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I'm working with a canvas element with a height of 600 to 1000 pixels and a width of several tens or hundreds of thousands of pixels. However, after a certain number of pixels (obviously unknown), the canvas no longer display shapes I draw with JS.

Does anyone know if there's a limit? Thanks.

Edit: tested both in Chrome 12 and Firefox 4.

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Aren't tens of hundreds of thousands = millions? – Šime Vidas May 21 '11 at 11:50
@Šime He said tens OR hundreds of thousands... – Tadeck May 21 '11 at 11:52
I experience this too. I have an 8000x8000 canvas which works ok, but when I make it bigger the content disappears and it just won't draw. The size that it fails to work at is a lot lower on my iPad. I wonder if its a memory limitation of some sort. – Joshua Aug 5 '11 at 19:58
It's weird when you find your own comment from 2 years earlier and you are still dealing with the same darn problem. – Joshua Oct 19 '13 at 5:46
@Joshua and still a year later! – Eugene Yu Jun 19 '14 at 0:21

12 Answers 12

up vote 38 down vote accepted

Updated 10/13/2014

All tested browsers have limits to the height/width of canvas elements, but many browsers also limit the total area of the canvas element. The limits are as follows for the browsers I'm able to test:


Maximum height/width: 32,767 pixels
Maximum area: 268,435,456 pixels (e.g., 16,384 x 16,384)


Maximum height/width: 32,767 pixels
Maximum area: 472,907,776 pixels (e.g., 22,528 x 20,992)


Maximum height/width: 8,192 pixels
Maximum area: N/A

IE Mobile:

Maximum height/width: 4,096 pixels
Maximum area: N/A


I'm not able to test other browsers at this time. Refer to the other answers on this page for additional limits.

Exceeding the maximum length/width/area on most browsers renders the canvas unusable. (It will ignore any draw commands, even in the usable area.) IE and IE Mobile will honor all draw commands within the usable space.

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So, related does one work around the limit if they need a canvas that is larger than the allowed maximum? – aroth Apr 3 '14 at 4:47
@aroth, I ended up writing a wrapper around the canvas API that used multiple stacked <canvas> elements and automatically applied drawing instructions to the appropriate context. – Brandon Gano Apr 7 '14 at 1:50
Sounds very useful. Don't suppose it's on github? – aroth Apr 7 '14 at 1:57
Sadly, I wrote the code as a contractor over two years ago and the site is no longer live. Even if I could track down the code, I wouldn't have a license to share it. – Brandon Gano Apr 7 '14 at 1:59
Safari (non-iOS version) uses 32K like Chrome.Firefox. Also, if you'd like to try to recreate some of that wrapper code, I started an open-source version of my own thanks to IE's paltry 8K limit: – aroth Nov 3 '14 at 6:09

I've ran into out of memory errors on Firefox with canvas heights greater than 8000, chrome seems to handle much higher, at least to 32000.

EDIT: After running some more tests, I've found some very strange errors with Firefox 16.0.2.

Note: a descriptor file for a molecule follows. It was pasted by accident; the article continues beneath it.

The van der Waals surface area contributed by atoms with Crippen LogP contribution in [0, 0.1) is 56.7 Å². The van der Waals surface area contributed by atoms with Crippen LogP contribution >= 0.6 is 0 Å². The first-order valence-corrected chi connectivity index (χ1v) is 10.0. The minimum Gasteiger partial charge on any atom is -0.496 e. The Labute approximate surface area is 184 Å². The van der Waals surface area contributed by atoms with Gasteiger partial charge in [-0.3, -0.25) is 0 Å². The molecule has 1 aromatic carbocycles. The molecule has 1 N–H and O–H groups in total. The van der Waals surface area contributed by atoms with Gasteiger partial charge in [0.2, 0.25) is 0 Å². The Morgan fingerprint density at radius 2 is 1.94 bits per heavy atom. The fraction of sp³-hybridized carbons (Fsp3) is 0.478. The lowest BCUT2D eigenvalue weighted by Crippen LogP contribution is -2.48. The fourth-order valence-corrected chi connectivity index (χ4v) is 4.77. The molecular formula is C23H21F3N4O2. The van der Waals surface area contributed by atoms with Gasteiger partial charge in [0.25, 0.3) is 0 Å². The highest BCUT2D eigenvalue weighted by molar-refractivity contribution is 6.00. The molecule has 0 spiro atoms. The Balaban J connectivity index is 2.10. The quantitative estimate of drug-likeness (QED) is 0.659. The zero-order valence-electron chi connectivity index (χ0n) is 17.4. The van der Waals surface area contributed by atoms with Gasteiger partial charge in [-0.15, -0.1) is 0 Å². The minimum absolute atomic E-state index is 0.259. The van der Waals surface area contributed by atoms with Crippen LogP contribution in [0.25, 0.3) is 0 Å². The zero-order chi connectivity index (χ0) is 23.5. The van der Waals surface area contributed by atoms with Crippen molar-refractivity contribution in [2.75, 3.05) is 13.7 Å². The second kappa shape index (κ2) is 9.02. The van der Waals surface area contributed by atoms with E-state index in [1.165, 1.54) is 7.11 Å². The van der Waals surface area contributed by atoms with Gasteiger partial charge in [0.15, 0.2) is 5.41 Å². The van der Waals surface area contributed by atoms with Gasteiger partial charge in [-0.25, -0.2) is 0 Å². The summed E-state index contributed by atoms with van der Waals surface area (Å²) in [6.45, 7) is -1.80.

First, I seem to get different behavior from in memory (created in javascript) canvas as opposed to html declared canvas.

Second, if you don't have the proper html tag and meta charset, the canvas might be restricted to 8196, otherwise you can go up to 32767.

Third, if you get the 2d context of the canvas and then change the canvas size, you might be restricted to 8196 as well. Simply setting the canvas size before grabbing the 2d context allows you to have up to 32767 without getting memory errors.

I haven't been able to consistently get the memory errors, sometimes it's only on the first page load, and then subsequent height changes work. This is the html file I was testing with

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"Second, if you don't have the proper html tag and meta charset, the canvas might be restricted to 8196, otherwise you can go up to 32767" - what do you mean by proper html tag and meta charset here? – Jack Aidley Oct 20 at 11:34

iOS max canvas size (width x height):

 iPod Touch 16GB = 1448x1448
 iPad Mini       = 2290x2289
 iPhone 3        = 1448x1448
 iPhone 5        = 2290x2289

tested on march 2014.

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These values are arbitrary. Please see my post below which references the safari's content guide – dcbarans Mar 20 at 16:45

According to w3 specs, the width/height interface is an unsigned long - so 0 to 4,294,967,295 (if I remember that number right -- might be off a few).

EDIT: Strangely, it says unsigned long, but it testing shows just a normal long value as the max: 2147483647. Jsfiddle - 47 works but up to 48 and it reverts back to default.

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Hmm. Interesting, but I don't even get to 1.5 billion. – seriousdev May 21 '11 at 11:56
Edited, sorry (thats what I get for not testing first) -- added a jsfiddle to show. – WSkid May 21 '11 at 11:58

To expand a bit on @FredericCharette answer: As per safari's content guide under section "Know iOS Resource Limits":

The maximum size for a canvas element is 3 megapixels for devices with less than 256 MB RAM and 5 megapixels for devices with greater or equal than 256 MB RAM

Therefore, any size variation of 5000000px will work on large memory devices, otherwise it's 3000000px.

In Example for 5 megapixel canvas (width x height):

1 x 5000000 = 5MP
50 x 100000 = 5MP
500 x 10000 = 5MP

and so on..